3. #23
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    https://www.litesmith.com/snowline-c...n-city-spikes/

    These or the trail version. I have the trail version and prefer them over Hillshound or Kahtoolas for light work.

  4. #24
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    We hike every weekend year-round and our favorite winter trail requires spikes most of the winter at least part of the way up. We had an ice storm one year and it was solid ice from top to bottom (about 8-miles, 2000ft elevation gain) and I think I traveled faster over that ice than I do in the summer on the same trail. I love those spikes.

    My wife wears the Kahtoolas and has had them for the last 4-seasons. I had a pair and snagged the rubber upper on a spike and that was the end of it. I had to tie it off with some 550 cord to get down. I bought some cheap Chinese imitation brand on Amazon last year and while they are not as good as the Kahtoolas, they were 1/3rd the price. I'll probable buy another set when I kill these. I've had to persuade them with the pliers a couple times after a link twisted.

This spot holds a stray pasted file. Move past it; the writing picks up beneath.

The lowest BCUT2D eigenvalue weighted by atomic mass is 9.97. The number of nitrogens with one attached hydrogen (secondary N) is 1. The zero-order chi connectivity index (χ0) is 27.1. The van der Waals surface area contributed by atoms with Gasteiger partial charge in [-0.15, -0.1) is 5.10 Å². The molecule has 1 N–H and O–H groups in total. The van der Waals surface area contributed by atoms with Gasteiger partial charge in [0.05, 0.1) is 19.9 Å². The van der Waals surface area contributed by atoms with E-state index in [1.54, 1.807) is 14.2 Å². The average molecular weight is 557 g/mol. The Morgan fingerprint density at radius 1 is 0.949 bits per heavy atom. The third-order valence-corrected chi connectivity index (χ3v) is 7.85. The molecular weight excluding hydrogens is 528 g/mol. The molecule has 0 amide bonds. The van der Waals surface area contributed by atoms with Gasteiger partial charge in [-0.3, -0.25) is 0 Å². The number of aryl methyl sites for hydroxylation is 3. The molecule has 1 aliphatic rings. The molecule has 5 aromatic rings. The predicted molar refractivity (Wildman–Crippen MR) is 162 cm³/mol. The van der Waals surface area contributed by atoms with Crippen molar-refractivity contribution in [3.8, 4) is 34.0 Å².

Knowing when to put them on and take them off is the important part. I don't even have to take the pack off to get them on/off now. I carry them in the side pocket which I can reach without taking off the pack. I have images of a Speed Racer variant where I have a button I push on my wristwatch and they magically pop out of my shoes but alas, technology hasn't caught up to what we thought it would be in the 70s.

  5. #25
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    If you are considering a look alike brand, my experience is the rubber is inferior and will age faster. Usually the failure point is the chain loops will tear out. Plastic tie wraps do not work that well for repair. Cooper wire seems to hold up better.

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    http://skyrunner.com/screwshoe.htm